Monday, February 18, 2013

Who's Your Papa?

The Pope has resigned stating that he is too old to perform his duties, unusual for a job that historically is for life. Immediately it makes me think about other people that have passed their prime but still hold down jobs, and no longer have the capacity to undertake their responsibilities. Broadcaster Alan Jones, singer Meatloaf, singer/actor John Trovolta, mogul Rupert Murdoch.

Now the race is on to find the new one and the Vatican is keen to have the next Pope installed before Easter… so he can start the job with four days off.

As I write this, the favourite to be the next Papal Father is Ghanaian Cardinal Turkson. Unfortunately for Turkson the Catholic church does not have a great history electing black leaders. The process itself demonstrates inbuilt discrimination. When the conclave has completed each round of their vote they burn the ballots. The colour of the smoke indicates the results. Black = no decision, white = decision.

This does not bode well for an African Cardinal, the most basic message from their leaders is black equals no, white equals yes. Black is wrong, white is right.

In 2013 I also believe forming a conclave of 117 elderly men of the cloth to vote on scraps of parchment is such a mundane of voting. Note that cardinals over the age of 80 are ineligible to vote, not to old to actually be the Pope but to old to decide who it should be.

How much more exciting it would be for the world of spectators if Papal candidates were each asked to recite a liturgy of their choice in Latin or Greek or Hebrew. The Conclave could be sitting with their backs to them before hitting the buzzer on their revolving chair when they hear one they like.

Why not ask them to reinvent holy communion, guaranteeing one of the candidates will serve a deconstruction – no easy task for a meal consisting of only two elements, red wine and a wafer. Imagine the controversy if one of them did actually serve the blood and flesh of a man.

This could be followed by a challenge to renovate a derelict chapel, bonus points being offered to any candidate who can turn the baptismal font into an indoor/outdoor water feature.

To test their full range of skills the candidates could be given a random selection of materials and accessories and require them to crease a new set of Papal robes, choosing a design that best represents the main focus of the Papacy.  Expect to see a lot of fish, sheep, loaves, and healings to be represented.

The Presiding Cardinal could ask each of the Cardinals to select a series of numbered gold briefcases. In the Holy See you can expect the briefcases to be actual gold.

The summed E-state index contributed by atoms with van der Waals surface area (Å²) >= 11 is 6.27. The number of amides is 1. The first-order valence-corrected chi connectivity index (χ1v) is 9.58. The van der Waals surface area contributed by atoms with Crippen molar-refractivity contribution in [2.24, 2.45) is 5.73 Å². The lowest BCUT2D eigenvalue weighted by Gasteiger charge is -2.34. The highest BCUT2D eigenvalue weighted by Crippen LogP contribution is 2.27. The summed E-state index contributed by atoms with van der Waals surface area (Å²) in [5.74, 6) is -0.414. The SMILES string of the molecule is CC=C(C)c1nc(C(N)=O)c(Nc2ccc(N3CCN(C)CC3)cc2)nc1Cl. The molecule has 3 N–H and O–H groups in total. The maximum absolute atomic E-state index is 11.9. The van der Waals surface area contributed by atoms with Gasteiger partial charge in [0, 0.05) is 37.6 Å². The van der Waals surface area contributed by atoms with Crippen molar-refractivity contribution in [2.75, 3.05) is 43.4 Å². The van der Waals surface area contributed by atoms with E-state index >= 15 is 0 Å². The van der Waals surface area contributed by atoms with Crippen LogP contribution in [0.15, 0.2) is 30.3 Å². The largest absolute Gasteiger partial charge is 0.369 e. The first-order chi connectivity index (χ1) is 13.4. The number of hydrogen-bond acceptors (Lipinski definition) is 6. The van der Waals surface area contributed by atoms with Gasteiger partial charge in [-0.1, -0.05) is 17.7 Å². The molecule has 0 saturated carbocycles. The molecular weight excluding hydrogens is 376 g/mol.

Of course the Vatican could always open the vote up to the public, establishing phone lines charging 0.99c per minute of 0.55c for a premium text.  Dial 101 for Ghana, 102 for Nigeria, 103 for Germany, 104 for Switzerland, 105 USA, 106 Milan, 107 Vienna, 108 England and 109 Genoa.

Saturday, February 2, 2013


It is said that when God closes a door he opens a window. I think God has installed air-conditioning and now keeps everything closed in order to keep the cool in and save money.

In Australia slowly but surely the unemployment rate is rising. Despite successive governments continuously changing the definition of employment, I think it is now that if someone dines in a cafĂ© that a sign on in the window “casual waiters wanted” then the time eating counts as an employment shift.

Many businesses, big and small are closing their doors, permanently.  Hundreds, thousands of people find themselves out of work after years of hard work and dedication. These same people will find fewer jobs advertised. Suddenly their decades of experience are not as valued as a graduate with a degree and 3months “work placement” experience.

In Melbourne can I suggest all of the businesses even remotely related to tourism actually stay open during holiday periods. Staying open during the Christmas-New Year period or over long weekends might bring in enough income to stay open for the entire year.

I know that everyone needs a holiday sometime but anything related to tourism should be open during times when there are tourists. A friend of mine who visits me regularly from Adelaide is yet to experience any of my favourite cafes, restaurants, pubs or laneway shops. All of the things Melbourne tells the world are its tourism icons.

They are always closed.

Not just one or two, but street. Closed.

After 2 hours walking around on Sunday night of the Australia Day weekend to find somewhere to eat and drink we came home and ate leftover with a bottle of wine.

The leftovers were from a picnic in Portsea earlier that day. Portsea was open. Unfortunately as it was one of the few places open over the weekend it was extremely full, as were the roads leading to it. The two and a half hour drive was more like three and a half.  The picnic was lovely as was the stroll along the beach. Well worth the driving time.

For my friend our ability to close venues in Melbourne  unfortunately continued when she arrived at the Tiger Airways terminal to check in. Moments after her arrival the terminal was closed.  Everyone was evacuated from the building.

At the same time I was venturing out to a favourite wine-bar in the inner suburb of Richmond only to discover it is closed until 13 February. Closed for renovations.

Friends of mine on a driving holiday across England Scotland and Wales misjudged their travel time arriving at most tourist attractions moments before they closed for the day. They have a great photographic collection of palatial and medieval gates.